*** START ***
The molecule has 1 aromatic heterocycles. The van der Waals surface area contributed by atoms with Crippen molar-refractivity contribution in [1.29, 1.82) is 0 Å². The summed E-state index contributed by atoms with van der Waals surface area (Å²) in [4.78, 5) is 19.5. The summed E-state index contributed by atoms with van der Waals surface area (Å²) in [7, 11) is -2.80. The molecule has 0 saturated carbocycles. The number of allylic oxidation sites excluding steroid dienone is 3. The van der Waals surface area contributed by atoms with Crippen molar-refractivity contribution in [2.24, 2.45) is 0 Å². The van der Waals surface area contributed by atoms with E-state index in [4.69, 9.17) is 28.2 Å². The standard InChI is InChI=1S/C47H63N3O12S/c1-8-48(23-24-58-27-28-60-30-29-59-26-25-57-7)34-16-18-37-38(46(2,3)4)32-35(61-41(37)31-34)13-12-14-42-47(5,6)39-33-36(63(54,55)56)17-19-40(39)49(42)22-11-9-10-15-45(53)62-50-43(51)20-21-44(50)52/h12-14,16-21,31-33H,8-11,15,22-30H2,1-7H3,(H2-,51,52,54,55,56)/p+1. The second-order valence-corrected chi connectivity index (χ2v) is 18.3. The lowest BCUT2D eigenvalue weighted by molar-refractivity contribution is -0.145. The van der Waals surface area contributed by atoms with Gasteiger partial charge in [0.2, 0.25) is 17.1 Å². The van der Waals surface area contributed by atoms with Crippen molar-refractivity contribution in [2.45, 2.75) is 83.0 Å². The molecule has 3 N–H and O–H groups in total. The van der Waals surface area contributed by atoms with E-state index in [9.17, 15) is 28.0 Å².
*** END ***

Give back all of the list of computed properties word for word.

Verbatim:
The molecule has 1 aromatic heterocycles. The van der Waals surface area contributed by atoms with Crippen molar-refractivity contribution in [1.29, 1.82) is 0 Å². The summed E-state index contributed by atoms with van der Waals surface area (Å²) in [4.78, 5) is 19.5. The summed E-state index contributed by atoms with van der Waals surface area (Å²) in [7, 11) is -2.80. The molecule has 0 saturated carbocycles. The number of allylic oxidation sites excluding steroid dienone is 3. The van der Waals surface area contributed by atoms with Crippen molar-refractivity contribution in [2.24, 2.45) is 0 Å². The van der Waals surface area contributed by atoms with E-state index in [4.69, 9.17) is 28.2 Å². The standard InChI is InChI=1S/C47H63N3O12S/c1-8-48(23-24-58-27-28-60-30-29-59-26-25-57-7)34-16-18-37-38(46(2,3)4)32-35(61-41(37)31-34)13-12-14-42-47(5,6)39-33-36(63(54,55)56)17-19-40(39)49(42)22-11-9-10-15-45(53)62-50-43(51)20-21-44(50)52/h12-14,16-21,31-33H,8-11,15,22-30H2,1-7H3,(H2-,51,52,54,55,56)/p+1. The second-order valence-corrected chi connectivity index (χ2v) is 18.3. The lowest BCUT2D eigenvalue weighted by molar-refractivity contribution is -0.145. The van der Waals surface area contributed by atoms with Gasteiger partial charge in [0.2, 0.25) is 17.1 Å². The van der Waals surface area contributed by atoms with Crippen molar-refractivity contribution in [2.45, 2.75) is 83.0 Å². The molecule has 3 N–H and O–H groups in total. The van der Waals surface area contributed by atoms with E-state index in [9.17, 15) is 28.0 Å².